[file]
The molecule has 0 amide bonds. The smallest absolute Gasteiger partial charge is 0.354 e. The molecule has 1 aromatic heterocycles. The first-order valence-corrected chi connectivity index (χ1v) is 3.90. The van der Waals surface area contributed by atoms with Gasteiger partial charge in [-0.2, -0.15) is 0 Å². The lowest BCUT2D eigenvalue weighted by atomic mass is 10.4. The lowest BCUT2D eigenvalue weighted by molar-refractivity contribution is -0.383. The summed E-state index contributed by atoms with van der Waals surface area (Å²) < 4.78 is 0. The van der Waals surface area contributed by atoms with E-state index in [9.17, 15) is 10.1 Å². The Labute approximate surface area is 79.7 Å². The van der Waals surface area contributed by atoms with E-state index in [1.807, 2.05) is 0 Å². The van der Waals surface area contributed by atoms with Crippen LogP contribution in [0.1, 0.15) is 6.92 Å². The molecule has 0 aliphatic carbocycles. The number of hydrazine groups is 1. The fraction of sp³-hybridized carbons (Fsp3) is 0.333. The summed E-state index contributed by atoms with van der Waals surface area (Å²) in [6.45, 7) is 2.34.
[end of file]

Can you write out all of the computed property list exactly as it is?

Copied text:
The molecule has 0 amide bonds. The smallest absolute Gasteiger partial charge is 0.354 e. The molecule has 1 aromatic heterocycles. The first-order valence-corrected chi connectivity index (χ1v) is 3.90. The van der Waals surface area contributed by atoms with Gasteiger partial charge in [-0.2, -0.15) is 0 Å². The lowest BCUT2D eigenvalue weighted by atomic mass is 10.4. The lowest BCUT2D eigenvalue weighted by molar-refractivity contribution is -0.383. The summed E-state index contributed by atoms with van der Waals surface area (Å²) < 4.78 is 0. The van der Waals surface area contributed by atoms with E-state index in [9.17, 15) is 10.1 Å². The Labute approximate surface area is 79.7 Å². The van der Waals surface area contributed by atoms with E-state index in [1.807, 2.05) is 0 Å². The van der Waals surface area contributed by atoms with Crippen LogP contribution in [0.1, 0.15) is 6.92 Å². The molecule has 0 aliphatic carbocycles. The number of hydrazine groups is 1. The fraction of sp³-hybridized carbons (Fsp3) is 0.333. The summed E-state index contributed by atoms with van der Waals surface area (Å²) in [6.45, 7) is 2.34.